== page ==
This Week in Context of Scripture
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As you may know, Charles Halton had published a reading schedule for Hallo and Younger’s The Context of Scripture (three volumes; Leiden: Brill, 2003). This week, we have been into Hittite archival documents. Two things have my attention: the scribal “postscripts” in the letters from the king to one Kaššu (a provincial leader dealing with local harassment; 3:13-29), and the letters between the royalty of Hatti, Egypt, and Babylon (the superpowers of the day; 3:30-31).
A charming feature of the king’s letters to his subordinate Kaššu is the “postscripts” that the king’s scribe writes to his counterparts serving out in the provincial center, whom he calls his “dear brother[s].” The king’s scribe reassures the provincial scribes about the well-being of their families, so we can see that the provincial scribe has left his family in the monarch’s city (Hattusa?). I wonder if this was common practice, and if it reflects a relative danger or discomfort in the provincial center. In the last of the letters to Kaššu, the scribe writes his postscript, not to another scribe, but to the three military men for whose ears the king has written the body of the letter. Since one regular scribal assignment was to accompany campaigns (see, e.g., 3.2, the Egyptian “craft of the scribe” letter), a picture of profession-crossing cameradarie begins to suggest itself.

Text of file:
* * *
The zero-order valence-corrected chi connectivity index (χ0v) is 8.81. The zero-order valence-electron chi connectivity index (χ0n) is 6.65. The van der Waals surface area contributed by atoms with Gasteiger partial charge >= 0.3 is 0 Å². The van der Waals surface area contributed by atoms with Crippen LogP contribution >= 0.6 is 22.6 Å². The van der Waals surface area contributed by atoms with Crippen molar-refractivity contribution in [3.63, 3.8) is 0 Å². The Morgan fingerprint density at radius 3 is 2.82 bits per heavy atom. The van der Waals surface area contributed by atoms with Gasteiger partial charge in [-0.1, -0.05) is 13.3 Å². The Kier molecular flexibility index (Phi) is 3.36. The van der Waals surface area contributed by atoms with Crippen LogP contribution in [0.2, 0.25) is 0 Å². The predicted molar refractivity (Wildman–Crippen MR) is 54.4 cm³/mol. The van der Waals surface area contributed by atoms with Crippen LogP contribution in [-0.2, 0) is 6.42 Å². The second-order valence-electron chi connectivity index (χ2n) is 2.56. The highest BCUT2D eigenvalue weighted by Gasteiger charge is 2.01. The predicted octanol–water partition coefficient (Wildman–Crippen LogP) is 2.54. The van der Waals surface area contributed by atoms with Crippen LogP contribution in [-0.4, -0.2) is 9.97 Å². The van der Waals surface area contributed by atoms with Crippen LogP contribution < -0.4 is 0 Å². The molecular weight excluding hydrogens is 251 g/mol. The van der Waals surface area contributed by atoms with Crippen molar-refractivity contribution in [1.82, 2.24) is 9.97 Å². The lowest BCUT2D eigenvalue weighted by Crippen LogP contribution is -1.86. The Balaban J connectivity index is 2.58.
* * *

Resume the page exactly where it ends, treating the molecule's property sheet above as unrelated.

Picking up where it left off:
The letters between royalty (3:30-31) offer an accessible illustration of the “parity” relationship as I describe it to my students when they learn “covenant.” In 3:30, the queen of Egypt repeatedly calls her counterpart in Hatti “my sister,” acknowledges inquiries concerning her health and well-being, and offers such “greeting-gifts” as, here, twelve linen garments and a gold necklace.
It’s never too late to begin reading COS in a year: just pick up where we are, and follow through to the same point next year. The pace is generally easy, and the rewards steady. Thanks again, Charles!